Getting the Lead Out

August 31, 2011

Sante Fe is the first province in Argentina to take steps toward cutting allowable amounts of lead ammunition used for hunting. WCS commends the effort and hopes others will follow their lead against lead pollution.

Hunters flock to Sante Fe, Argentina for a chance to shoot rosy-billed pochards,  fulvous whistling ducks and other waterfowl species for which the province is famous. Some unlucky ducks lie in the hunters’ wake, but a less obvious impact is the pollution the hunters’ bullets bring to the region. Current estimates put the amount of lead introduced into Santa Fe’s ecosystems every year at 10 tons.

Lead within gunshot seeps into the environment, contaminating soil, vegetation and wildlife. But things are looking up for the duck season ahead. A new regulation demands that hunters cut down their lead shot usage by 25 percent. The law is Argentina’s first step against lead pollution from gunshot, but WCS hopes it will not be the last.

“The government of Santa Fe has set an admirable precedent in the reduction of lead ammunition in the province’s hunting grounds, a move that will benefit the region’s people and wildlife,” said Dr. Robert Cook, Executive Vice President and General Director of WCS’s Living Institutions. “We encourage other states and stakeholders to begin the same process.”

In January WCS researchers began taking a closer look at how this lead exposure affects wildlife, which sometimes ingest lead pellets. The study examines the density of lead within the bodies of ducks, living and dead, and within the wetlands where hunting occurs. So far, the team has collected blood samples from 24 live ducks and tissue samples from about 300 ducks that were killed by hunters. As expected, preliminary results show significant levels of lead in the gizzards, blood, and bones of the ducks tested.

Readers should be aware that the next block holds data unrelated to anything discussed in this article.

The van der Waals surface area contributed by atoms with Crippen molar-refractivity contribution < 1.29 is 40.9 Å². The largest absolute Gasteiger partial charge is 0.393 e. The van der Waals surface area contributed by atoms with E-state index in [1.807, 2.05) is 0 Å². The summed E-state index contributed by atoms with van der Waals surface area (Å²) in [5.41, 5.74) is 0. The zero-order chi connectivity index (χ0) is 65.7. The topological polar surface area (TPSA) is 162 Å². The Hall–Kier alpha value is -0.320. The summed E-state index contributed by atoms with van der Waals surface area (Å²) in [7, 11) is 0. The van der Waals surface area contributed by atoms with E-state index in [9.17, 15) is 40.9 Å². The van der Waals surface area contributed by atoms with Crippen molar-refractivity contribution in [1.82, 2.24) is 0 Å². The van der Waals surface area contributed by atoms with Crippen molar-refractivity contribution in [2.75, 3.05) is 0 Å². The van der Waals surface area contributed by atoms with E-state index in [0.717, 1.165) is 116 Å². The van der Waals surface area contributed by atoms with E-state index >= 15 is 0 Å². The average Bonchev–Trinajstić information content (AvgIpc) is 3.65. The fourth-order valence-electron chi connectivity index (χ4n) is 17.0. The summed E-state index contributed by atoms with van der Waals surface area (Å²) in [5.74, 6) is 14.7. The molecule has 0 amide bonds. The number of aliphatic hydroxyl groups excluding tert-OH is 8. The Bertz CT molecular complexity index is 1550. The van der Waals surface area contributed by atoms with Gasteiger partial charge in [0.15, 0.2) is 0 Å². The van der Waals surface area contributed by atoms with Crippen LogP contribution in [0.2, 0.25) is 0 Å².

Water, vegetation, and soil samples from areas with and without hunting activity are also part of the region-wide analysis. Lead, of course, is dangerous to humans, too, and the research assesses the threats the lead ammunition potentially poses to human health.

“This is a huge step forward,” said WCS’s Dr. Marcela Uhart, the study’s principal investigator. “We commend the government of Santa Fe for acting on the preliminary results of our study. This is the first such regulation in the country and, hopefully, it will serve as a model for other provinces to emulate.”

For more information, see the press release.

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